The data here is generated from a sequence of 20 Bernoulli experiments with probability of “red” equal to 0.2 and 50 independent trials in each experiment.

Soccer management – signal, noise and contract negotiation

Some poor data journalism here from the BBC on 28 May 2015, concerning turnover in professional soccer managers in England. “Managerial sackings reach highest level for 13 years” says the headline. A classic executive time series. What is the significance of the 13 years? Other than it being the last year with more sackings than the present.

The data was purportedly from the League Managers’ Association (LMA) and their Richard Bevan thought the matter “very concerning”. The BBC provided a chart (fair use claimed).

MgrSackingsto201503

Now, I had a couple of thoughts as soon as I saw this. Firstly, why chart only back to 2005/6? More importantly, this looked to me like a stable system of trouble (for football managers) with the possible exception of this (2014/15) season’s Championship coach turnover. Personally, I detest multiple time series on a common chart unless there is a good reason for doing so. I do not think it the best way of showing variation and/ or association.

Signal and noise

The first task of any analyst looking at data is to seek to separate signal from noise. Nate Silver made this point powerfully in his book The Signal and the Noise: The Art and Science of Prediction. As Don Wheeler put it: all data has noise; some data has signal.

Noise is typically the irregular aggregate of many causes. It is predictable in the same way as a roulette wheel. A signal is a sign of some underlying factor that has had so large an effect that it stands out from the noise. Signals can herald a fundamental unpredictability of future behaviour.

If we find a signal we look for a special cause. If we start assigning special causes to observations that are simply noise then, at best, we spend money and effort to no effect and, at worst, we aggravate the situation.

The Championship data

In any event, I wanted to look at the data for myself. I was most interested in the Championship data as that was where the BBC and LMA had been quick to find a signal. I looked on the LMA’s website and this is the latest data I found. The data only records dismissals up to 31 March of the 2014/15 season. There were 16. The data in the report gives the total number of dismissals for each preceding season back to 2005/6. The report separates out “dismissals” from “resignations” but does not say exactly how the classification was made. It can be ambiguous. A manager may well resign because he feels his club have themselves repudiated his contract, a situation known in England as constructive dismissal.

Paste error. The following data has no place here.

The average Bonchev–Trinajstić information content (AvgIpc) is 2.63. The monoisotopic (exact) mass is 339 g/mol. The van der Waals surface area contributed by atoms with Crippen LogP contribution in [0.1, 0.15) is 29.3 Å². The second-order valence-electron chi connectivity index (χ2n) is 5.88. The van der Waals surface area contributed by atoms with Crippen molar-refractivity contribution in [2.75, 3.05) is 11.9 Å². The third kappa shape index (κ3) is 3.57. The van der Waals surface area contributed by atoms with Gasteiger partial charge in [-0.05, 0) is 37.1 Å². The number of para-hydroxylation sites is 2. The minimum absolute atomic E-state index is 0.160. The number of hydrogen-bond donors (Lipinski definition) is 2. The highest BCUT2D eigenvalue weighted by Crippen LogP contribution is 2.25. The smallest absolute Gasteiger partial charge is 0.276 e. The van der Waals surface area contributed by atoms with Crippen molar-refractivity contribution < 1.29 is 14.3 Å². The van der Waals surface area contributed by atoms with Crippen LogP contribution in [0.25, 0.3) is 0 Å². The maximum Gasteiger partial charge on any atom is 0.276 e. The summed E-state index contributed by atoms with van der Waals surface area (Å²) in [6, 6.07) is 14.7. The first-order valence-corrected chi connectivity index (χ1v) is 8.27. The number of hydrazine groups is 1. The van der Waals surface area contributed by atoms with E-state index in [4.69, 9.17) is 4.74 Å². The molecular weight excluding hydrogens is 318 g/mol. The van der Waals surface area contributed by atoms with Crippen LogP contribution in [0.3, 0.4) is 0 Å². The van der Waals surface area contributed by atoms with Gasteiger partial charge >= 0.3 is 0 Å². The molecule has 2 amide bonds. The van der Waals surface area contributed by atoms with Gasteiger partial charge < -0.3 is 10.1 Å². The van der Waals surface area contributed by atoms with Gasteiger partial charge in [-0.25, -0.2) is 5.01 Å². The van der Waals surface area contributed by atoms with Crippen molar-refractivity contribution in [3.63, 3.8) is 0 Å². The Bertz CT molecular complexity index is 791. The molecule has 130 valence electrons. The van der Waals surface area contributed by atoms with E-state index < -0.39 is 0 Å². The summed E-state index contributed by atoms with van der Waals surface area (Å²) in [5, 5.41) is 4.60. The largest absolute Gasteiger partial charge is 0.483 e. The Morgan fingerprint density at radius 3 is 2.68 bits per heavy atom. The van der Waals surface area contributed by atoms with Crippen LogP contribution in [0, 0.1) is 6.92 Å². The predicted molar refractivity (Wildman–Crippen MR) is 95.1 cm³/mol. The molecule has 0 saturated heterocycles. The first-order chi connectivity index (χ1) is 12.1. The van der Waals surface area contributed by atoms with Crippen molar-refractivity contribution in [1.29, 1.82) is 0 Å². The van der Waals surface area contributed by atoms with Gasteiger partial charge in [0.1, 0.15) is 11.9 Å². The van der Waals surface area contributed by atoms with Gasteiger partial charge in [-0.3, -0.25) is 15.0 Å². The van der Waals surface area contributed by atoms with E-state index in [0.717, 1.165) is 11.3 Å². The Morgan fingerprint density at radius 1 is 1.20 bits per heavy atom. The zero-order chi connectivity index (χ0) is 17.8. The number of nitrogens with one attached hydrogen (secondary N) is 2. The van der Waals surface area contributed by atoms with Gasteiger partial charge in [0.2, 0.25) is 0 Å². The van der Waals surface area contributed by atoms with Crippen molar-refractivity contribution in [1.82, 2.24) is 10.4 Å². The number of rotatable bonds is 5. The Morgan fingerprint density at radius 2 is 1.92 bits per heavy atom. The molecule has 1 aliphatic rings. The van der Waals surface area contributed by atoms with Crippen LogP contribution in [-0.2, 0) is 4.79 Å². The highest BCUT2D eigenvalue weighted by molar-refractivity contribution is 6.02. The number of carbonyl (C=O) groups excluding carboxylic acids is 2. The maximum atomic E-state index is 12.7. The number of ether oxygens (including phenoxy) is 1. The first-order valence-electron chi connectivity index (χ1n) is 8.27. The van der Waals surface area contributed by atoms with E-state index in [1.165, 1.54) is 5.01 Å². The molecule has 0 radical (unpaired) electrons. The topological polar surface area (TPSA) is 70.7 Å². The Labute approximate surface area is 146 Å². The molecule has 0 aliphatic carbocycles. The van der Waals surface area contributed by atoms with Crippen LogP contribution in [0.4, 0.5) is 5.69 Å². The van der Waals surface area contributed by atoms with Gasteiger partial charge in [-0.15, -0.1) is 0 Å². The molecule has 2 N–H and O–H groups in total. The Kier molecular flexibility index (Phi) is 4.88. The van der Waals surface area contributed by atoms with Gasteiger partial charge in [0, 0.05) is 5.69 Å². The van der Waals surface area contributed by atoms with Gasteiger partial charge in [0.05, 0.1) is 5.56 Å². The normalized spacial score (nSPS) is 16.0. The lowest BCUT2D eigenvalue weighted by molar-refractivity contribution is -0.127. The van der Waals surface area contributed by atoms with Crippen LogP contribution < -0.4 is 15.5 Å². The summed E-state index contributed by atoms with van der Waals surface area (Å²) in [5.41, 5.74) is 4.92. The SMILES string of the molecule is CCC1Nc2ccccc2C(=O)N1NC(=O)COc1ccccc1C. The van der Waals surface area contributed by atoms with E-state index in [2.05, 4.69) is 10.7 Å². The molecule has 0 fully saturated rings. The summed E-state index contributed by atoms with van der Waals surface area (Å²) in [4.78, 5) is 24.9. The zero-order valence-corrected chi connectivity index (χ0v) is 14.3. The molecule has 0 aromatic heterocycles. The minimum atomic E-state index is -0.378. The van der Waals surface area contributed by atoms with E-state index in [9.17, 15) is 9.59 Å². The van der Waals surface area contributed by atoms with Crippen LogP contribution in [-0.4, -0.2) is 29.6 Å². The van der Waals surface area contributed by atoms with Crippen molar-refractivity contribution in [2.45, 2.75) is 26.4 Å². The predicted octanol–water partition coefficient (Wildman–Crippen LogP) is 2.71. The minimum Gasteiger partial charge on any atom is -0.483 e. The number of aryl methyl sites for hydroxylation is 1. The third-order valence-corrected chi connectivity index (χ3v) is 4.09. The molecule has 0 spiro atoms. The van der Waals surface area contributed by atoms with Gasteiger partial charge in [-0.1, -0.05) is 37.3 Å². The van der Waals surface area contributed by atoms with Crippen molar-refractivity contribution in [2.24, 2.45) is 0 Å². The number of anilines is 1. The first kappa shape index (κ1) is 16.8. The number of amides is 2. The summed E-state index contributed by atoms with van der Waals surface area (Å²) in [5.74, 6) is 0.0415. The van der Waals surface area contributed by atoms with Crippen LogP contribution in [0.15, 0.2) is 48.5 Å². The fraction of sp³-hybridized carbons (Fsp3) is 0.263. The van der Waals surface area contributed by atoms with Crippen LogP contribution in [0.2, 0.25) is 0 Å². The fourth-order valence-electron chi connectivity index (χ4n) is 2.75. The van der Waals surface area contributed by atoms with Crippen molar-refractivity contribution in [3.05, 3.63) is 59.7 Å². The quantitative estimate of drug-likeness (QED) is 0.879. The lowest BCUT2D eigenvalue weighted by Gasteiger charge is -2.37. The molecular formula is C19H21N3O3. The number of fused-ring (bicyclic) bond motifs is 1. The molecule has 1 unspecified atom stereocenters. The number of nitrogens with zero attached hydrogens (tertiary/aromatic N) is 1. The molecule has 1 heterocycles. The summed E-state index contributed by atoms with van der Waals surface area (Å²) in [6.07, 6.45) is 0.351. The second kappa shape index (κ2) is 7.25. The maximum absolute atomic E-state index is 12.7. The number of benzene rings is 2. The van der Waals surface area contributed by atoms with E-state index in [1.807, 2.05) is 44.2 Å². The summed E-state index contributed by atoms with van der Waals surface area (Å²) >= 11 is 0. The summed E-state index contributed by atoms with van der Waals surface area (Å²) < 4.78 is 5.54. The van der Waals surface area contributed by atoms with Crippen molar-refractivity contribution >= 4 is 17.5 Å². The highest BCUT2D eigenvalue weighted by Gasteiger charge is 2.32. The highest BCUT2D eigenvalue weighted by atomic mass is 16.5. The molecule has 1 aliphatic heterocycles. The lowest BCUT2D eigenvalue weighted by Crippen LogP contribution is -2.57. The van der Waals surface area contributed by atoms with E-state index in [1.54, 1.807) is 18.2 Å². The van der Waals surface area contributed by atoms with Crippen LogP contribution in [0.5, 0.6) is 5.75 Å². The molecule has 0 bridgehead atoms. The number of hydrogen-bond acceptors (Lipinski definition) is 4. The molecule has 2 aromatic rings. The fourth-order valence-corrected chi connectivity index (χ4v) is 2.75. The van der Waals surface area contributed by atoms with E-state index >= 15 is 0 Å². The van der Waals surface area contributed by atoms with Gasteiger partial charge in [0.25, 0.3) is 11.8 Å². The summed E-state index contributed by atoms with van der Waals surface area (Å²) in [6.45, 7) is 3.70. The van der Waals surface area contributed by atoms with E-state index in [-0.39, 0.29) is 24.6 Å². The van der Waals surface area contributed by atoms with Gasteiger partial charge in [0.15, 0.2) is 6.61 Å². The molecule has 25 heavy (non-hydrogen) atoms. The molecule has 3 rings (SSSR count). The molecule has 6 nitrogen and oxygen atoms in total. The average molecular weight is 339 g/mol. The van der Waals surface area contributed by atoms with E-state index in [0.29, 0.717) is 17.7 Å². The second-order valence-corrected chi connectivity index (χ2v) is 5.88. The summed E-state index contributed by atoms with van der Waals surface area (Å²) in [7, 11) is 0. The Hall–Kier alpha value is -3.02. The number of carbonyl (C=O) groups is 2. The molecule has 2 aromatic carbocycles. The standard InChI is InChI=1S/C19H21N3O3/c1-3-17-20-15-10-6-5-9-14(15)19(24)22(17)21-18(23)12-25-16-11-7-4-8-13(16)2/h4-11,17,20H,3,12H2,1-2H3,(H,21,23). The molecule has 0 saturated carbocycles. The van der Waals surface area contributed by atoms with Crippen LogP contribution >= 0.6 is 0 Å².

The BBC’s analysis included dismissals right up to the end of each season including 2014/15. Reading from the chart they had 20. The BBC have added some data for 2014/15 that isn’t in the LMA report and not given the source. I regard that as poor data journalism.

I found one source of further data at website The Sack Race. That told me that since the end of March there had been four terminations.

Manager Club Termination Date
Malky Mackay Wigan Athletic Sacked 6 April
Lee Clark Blackpool Resigned 9 May
Neil Redfearn Leeds United Contract expired 20 May
Steve McClaren Derby County Sacked 25 May

As far as I can tell, “dismissals” include contract non-renewals and terminations by mutual consent. There are then a further three dismissals, not four. However, Clark left Blackpool amid some corporate chaos. That is certainly a termination that is classifiable either way. In any event, I have taken the BBC figure at face value though I am alerted as to some possible data quality issues here.

Signal and noise

Looking at the Championship data, this was the process behaviour chart, plotted as an individuals chart.

MgrSackingsto201503

There is a clear signal for the 2014/15 season with an observation, 20 dismissals,, above the upper natural process limit of 19.18 dismissals. Where there is a signal we should seek a special cause. There is no guarantee that we will find a special cause. Data limitations and bounded rationality are always constraints. In fact, there is no guarantee that there was a special cause. The signal could be a false positive. Such effects cannot be eliminated. However, signals efficiently direct our limited energy for, what Daniel Kahneman calls, System 2 thinking towards the most promising enquiries.

Analysis

The BBC reports one narrative woven round the data.

Bevan said the current tenure of those employed in the second tier was about eight months. And the demand to reach the top flight, where a new record £5.14bn TV deal is set to begin in 2016, had led to clubs hitting the “panic button” too quickly.